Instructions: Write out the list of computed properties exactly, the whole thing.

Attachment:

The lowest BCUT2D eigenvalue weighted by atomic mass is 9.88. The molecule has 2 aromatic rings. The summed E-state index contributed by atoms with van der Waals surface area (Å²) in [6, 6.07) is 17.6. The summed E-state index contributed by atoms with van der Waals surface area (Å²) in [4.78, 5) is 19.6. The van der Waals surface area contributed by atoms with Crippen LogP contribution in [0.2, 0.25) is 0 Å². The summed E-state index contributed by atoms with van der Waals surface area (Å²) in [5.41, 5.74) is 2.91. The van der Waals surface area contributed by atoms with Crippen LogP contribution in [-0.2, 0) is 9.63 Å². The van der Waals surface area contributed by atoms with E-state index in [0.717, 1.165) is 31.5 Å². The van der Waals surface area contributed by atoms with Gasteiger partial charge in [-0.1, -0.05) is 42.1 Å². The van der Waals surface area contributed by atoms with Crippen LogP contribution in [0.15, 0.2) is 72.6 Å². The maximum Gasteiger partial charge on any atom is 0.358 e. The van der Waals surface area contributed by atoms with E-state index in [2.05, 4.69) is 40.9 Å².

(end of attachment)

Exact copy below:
The lowest BCUT2D eigenvalue weighted by atomic mass is 9.88. The molecule has 2 aromatic rings. The summed E-state index contributed by atoms with van der Waals surface area (Å²) in [6, 6.07) is 17.6. The summed E-state index contributed by atoms with van der Waals surface area (Å²) in [4.78, 5) is 19.6. The van der Waals surface area contributed by atoms with Crippen LogP contribution in [0.2, 0.25) is 0 Å². The summed E-state index contributed by atoms with van der Waals surface area (Å²) in [5.41, 5.74) is 2.91. The van der Waals surface area contributed by atoms with Crippen LogP contribution in [-0.2, 0) is 9.63 Å². The van der Waals surface area contributed by atoms with E-state index in [0.717, 1.165) is 31.5 Å². The van der Waals surface area contributed by atoms with Gasteiger partial charge in [-0.1, -0.05) is 42.1 Å². The van der Waals surface area contributed by atoms with Crippen LogP contribution in [0.15, 0.2) is 72.6 Å². The maximum Gasteiger partial charge on any atom is 0.358 e. The van der Waals surface area contributed by atoms with E-state index in [2.05, 4.69) is 40.9 Å².